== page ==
October is the beginning of the flu season. Are you going to get a flu shot? This seems to become a more controversial question every year. Here are some considerations you can take into account to help make your decision.
What is the flu shot?
The flu shot is a vaccine intended to protect you against influenza viruses. Influenza, or “the flu” for short, is a contagious respiratory infection that can affect your nose, throat and lungs. It can cause mild to severe illness and possibly even death.
Over 200 viruses cause influenza, and every year researchers predict which strains will be the most prevalent during the year’s flu season. A new vaccine is created each year that provides protection against three or four targeted flu strains.
The Centers for Disease Control (CDC) has complete details on the various formulations of vaccines available this year.
How are flu vaccines made?
Flu vaccines contain inactivated (killed) influenza viruses. Introducing these inactive viruses into your body will promote the development of antibodies that can protect you against the flu. It takes about two weeks after you have been vaccinated to develop enough antibodies for immunity.
All flu vaccines are made by private companies. Different manufacturers use different production techniques, but they are all approved by the Food and Drug Administration (FDA). The three approved production techniques are:
Egg-Based Flu Vaccines – This process starts with growing influenza viruses in chickens’ eggs. Then the viruses are injected into fertilized hens’ eggs and allowed to replicate over several days. Fluid containing the viruses is taken from the eggs, and the viruses are killed and purified prior to use in the flu vaccine.
Cell-Based Flu Vaccines – Viruses are also initially grown in eggs for this process. Then they are mixed with mammalian cells to replicate over several days, and the virus-containing fluid is collected, inactivated and used for vaccines.
Recombinant Flu Vaccines – These are the only type of egg-free flu vaccines. Instead of an initial egg culture, certain proteins are isolated from an influenza virus. These proteins are combined with portions of another virus and mixed with insect cells to replicate over time, before they are collected and purified like the egg-based processes.
When is the flu shot recommended?
The CDC recommends everyone 6 months and older get a flu shot each year, with a few exceptions. Different types of flu shots are approved for people of different ages, so check with your doctor to make sure you’re getting the right one for you.
Those who should not get a flu shot include:
Children younger than 6 months.
People with severe allergies to a flu vaccine or any of the ingredients in the vaccine.
It’s recommended you speak to your doctor before getting a flu vaccine if:
You are allergic to eggs or any of the vaccine ingredients.
You have ever had Guillain-Barré syndrome.
You are not feeling well.
What concerns have been raised about the flu shot?
Ingredients – The fact the vaccines start with cultures using animal products can be an ethical concern. Ethics aside, other ingredients in flu vaccines are potential toxins. These are present in small amounts, but many question whether or not the injection of any of these chemicals directly into your blood stream is safe.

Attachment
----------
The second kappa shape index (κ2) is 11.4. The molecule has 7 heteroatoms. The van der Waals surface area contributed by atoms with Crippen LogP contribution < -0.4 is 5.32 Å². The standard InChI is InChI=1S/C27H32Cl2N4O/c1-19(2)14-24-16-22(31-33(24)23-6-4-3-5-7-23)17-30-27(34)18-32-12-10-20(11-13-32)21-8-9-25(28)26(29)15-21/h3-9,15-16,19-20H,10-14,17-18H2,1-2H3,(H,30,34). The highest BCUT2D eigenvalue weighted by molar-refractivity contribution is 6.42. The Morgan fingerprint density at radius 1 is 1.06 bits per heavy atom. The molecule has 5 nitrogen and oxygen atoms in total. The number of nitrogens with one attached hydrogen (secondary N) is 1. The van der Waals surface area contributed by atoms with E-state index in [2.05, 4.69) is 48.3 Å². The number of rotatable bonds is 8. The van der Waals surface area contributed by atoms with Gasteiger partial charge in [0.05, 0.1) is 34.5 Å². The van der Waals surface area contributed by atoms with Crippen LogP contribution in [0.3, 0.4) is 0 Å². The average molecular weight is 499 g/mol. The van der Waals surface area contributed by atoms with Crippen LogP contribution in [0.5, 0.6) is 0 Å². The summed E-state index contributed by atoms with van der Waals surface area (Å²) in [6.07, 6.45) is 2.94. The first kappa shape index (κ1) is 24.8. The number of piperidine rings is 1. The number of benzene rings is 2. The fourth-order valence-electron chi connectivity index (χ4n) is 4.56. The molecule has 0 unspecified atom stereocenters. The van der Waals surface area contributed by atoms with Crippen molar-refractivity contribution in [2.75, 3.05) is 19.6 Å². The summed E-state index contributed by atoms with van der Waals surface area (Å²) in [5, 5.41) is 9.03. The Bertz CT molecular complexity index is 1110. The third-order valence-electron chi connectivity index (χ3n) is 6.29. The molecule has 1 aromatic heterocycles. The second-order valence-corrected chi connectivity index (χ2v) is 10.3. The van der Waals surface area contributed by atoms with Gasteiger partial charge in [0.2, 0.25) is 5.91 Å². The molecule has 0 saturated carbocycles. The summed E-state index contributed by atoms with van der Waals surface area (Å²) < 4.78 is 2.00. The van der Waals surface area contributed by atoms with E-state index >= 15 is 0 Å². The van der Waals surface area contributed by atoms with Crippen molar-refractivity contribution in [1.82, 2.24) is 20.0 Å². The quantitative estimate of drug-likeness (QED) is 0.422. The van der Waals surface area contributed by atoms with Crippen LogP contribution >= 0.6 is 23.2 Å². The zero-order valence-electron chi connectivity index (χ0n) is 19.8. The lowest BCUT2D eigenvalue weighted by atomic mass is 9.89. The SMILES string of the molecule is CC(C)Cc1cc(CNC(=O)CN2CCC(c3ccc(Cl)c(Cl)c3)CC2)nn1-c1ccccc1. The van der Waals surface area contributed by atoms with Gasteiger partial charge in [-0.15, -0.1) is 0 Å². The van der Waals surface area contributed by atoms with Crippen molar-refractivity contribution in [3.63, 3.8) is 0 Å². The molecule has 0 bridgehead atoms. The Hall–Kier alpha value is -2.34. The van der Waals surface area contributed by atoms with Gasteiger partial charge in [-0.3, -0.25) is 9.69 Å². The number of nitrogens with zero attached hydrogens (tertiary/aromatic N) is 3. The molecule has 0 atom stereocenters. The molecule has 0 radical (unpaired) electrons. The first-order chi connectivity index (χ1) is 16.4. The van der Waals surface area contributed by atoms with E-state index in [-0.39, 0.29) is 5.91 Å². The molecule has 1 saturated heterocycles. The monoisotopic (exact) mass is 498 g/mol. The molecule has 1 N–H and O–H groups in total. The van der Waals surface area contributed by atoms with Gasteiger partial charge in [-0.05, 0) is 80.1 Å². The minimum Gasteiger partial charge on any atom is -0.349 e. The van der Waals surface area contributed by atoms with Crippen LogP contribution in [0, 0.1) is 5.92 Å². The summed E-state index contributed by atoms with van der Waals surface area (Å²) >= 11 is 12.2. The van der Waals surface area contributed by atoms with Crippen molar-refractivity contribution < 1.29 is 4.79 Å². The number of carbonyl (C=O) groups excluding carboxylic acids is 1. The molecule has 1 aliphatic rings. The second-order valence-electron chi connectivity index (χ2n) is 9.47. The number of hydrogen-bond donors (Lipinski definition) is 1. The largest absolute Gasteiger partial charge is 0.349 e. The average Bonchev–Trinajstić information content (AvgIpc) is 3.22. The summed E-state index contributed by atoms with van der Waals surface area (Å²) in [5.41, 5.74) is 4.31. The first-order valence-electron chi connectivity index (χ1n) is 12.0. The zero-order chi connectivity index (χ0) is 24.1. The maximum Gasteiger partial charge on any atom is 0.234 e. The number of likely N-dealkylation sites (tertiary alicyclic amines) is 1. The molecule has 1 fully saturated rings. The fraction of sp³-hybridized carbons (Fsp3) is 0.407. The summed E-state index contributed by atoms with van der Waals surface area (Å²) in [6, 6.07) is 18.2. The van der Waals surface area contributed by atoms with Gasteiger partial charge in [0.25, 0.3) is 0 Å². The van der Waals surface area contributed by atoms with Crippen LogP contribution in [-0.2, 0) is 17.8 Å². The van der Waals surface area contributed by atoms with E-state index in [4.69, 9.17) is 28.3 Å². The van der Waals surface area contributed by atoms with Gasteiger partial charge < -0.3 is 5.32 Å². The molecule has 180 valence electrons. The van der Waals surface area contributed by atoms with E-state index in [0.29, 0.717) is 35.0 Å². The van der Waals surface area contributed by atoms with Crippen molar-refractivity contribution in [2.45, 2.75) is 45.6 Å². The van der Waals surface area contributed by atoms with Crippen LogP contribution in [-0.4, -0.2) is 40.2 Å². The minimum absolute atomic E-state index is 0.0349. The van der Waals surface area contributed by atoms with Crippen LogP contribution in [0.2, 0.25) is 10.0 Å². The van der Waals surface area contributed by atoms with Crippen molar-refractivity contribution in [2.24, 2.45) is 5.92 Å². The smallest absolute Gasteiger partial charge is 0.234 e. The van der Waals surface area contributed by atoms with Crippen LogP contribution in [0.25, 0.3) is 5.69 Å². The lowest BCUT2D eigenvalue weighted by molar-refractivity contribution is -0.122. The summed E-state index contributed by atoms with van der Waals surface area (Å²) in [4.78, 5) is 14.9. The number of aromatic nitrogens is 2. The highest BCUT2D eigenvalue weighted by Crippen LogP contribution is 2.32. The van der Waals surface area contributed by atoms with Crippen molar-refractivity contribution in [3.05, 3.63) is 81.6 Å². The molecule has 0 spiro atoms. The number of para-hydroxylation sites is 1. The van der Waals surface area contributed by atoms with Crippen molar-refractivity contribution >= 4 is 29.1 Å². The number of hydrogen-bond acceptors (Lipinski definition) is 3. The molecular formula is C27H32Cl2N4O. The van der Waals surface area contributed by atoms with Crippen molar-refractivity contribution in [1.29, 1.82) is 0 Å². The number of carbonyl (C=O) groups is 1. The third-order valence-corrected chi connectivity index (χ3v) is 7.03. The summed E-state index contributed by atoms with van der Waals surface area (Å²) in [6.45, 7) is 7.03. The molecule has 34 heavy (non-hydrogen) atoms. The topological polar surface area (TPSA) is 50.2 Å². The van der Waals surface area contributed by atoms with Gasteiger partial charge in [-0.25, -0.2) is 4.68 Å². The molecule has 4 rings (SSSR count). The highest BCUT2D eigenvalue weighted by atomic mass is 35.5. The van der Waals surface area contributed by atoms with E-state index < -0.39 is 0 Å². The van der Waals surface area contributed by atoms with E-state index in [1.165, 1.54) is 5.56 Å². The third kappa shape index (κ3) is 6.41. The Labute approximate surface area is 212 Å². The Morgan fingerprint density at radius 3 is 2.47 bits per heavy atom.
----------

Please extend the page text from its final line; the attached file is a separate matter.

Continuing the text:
For instance, Fluzone, a common brand of flu vaccine, contains residual formaldehyde and octylphenol ethoxylate, which are used during its production. Fluzone also contains some mercury as a preservative.
Some brands of flu vaccine contain gelatin, so if you’re vegan make sure to ask about the ingredients before you get a shot.
Effectiveness – The CDC has tracked the effectiveness of the flu vaccine since 2004. The average effectiveness of the vaccine from 2004 to early 2016 was 41 percent. In other words, only 41 percent of people who received the flu shot were protected against the flu.
Of the 200 viruses that can cause influenza, it’s estimated that vaccines may only be effective against 10 percent of circulating viruses. Also, there is very little evidence flu vaccines are effective for people over 65 or under two years old.
Side Effects – Many possible side effects from the flu vaccine have been reported. For instance, the product label for Fluzone states that the vaccine may be related to the following events:
Anaphylaxis or other allergic reactions
Guillain-Barré syndrome (GBS)
Dyspnea (shortness of breath)
Pain in extremities or chest
Lack of Research – Various aspects of the flu vaccine still require more research. For instance, the labels of many brands of flu vaccine, such as Fluzone and Afluria, directly state that no adequate studies have been done in pregnant women or nursing mothers. They recommend the vaccine should only be administered to pregnant or nursing women if clearly needed.
Another under-studied area is potential side effects of receiving a flu vaccine. In the case of Guillain-Barré syndrome, one study suggested this side effect could be due to bacterial contamination of the eggs used to culture the vaccines. But research remains limited on the definite cause of this and other possible vaccine-induced diseases or how to prevent them.
Source: Care2.com By: Zoe Blarowski